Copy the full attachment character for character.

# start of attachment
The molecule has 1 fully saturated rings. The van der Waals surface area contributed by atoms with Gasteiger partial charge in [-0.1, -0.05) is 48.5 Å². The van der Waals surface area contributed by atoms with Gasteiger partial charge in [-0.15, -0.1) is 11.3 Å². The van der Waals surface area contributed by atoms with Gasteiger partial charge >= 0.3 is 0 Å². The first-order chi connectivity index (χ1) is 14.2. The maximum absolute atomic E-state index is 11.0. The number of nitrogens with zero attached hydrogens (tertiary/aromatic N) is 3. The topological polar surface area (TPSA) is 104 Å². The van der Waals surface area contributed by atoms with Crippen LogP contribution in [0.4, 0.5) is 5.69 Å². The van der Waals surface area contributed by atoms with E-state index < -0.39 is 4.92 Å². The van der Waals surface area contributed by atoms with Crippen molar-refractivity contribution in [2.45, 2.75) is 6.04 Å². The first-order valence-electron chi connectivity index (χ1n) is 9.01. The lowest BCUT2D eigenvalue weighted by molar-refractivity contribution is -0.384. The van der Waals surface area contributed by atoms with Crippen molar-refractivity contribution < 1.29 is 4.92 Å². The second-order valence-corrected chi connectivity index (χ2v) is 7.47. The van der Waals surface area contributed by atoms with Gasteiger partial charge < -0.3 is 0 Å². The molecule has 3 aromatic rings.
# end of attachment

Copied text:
The molecule has 1 fully saturated rings. The van der Waals surface area contributed by atoms with Gasteiger partial charge in [-0.1, -0.05) is 48.5 Å². The van der Waals surface area contributed by atoms with Gasteiger partial charge in [-0.15, -0.1) is 11.3 Å². The van der Waals surface area contributed by atoms with Gasteiger partial charge >= 0.3 is 0 Å². The first-order chi connectivity index (χ1) is 14.2. The maximum absolute atomic E-state index is 11.0. The number of nitrogens with zero attached hydrogens (tertiary/aromatic N) is 3. The topological polar surface area (TPSA) is 104 Å². The van der Waals surface area contributed by atoms with Crippen LogP contribution in [0.4, 0.5) is 5.69 Å². The van der Waals surface area contributed by atoms with E-state index < -0.39 is 4.92 Å². The van der Waals surface area contributed by atoms with Crippen molar-refractivity contribution in [2.45, 2.75) is 6.04 Å². The first-order valence-electron chi connectivity index (χ1n) is 9.01. The lowest BCUT2D eigenvalue weighted by molar-refractivity contribution is -0.384. The van der Waals surface area contributed by atoms with Crippen molar-refractivity contribution < 1.29 is 4.92 Å². The second-order valence-corrected chi connectivity index (χ2v) is 7.47. The van der Waals surface area contributed by atoms with Gasteiger partial charge < -0.3 is 0 Å². The molecule has 3 aromatic rings.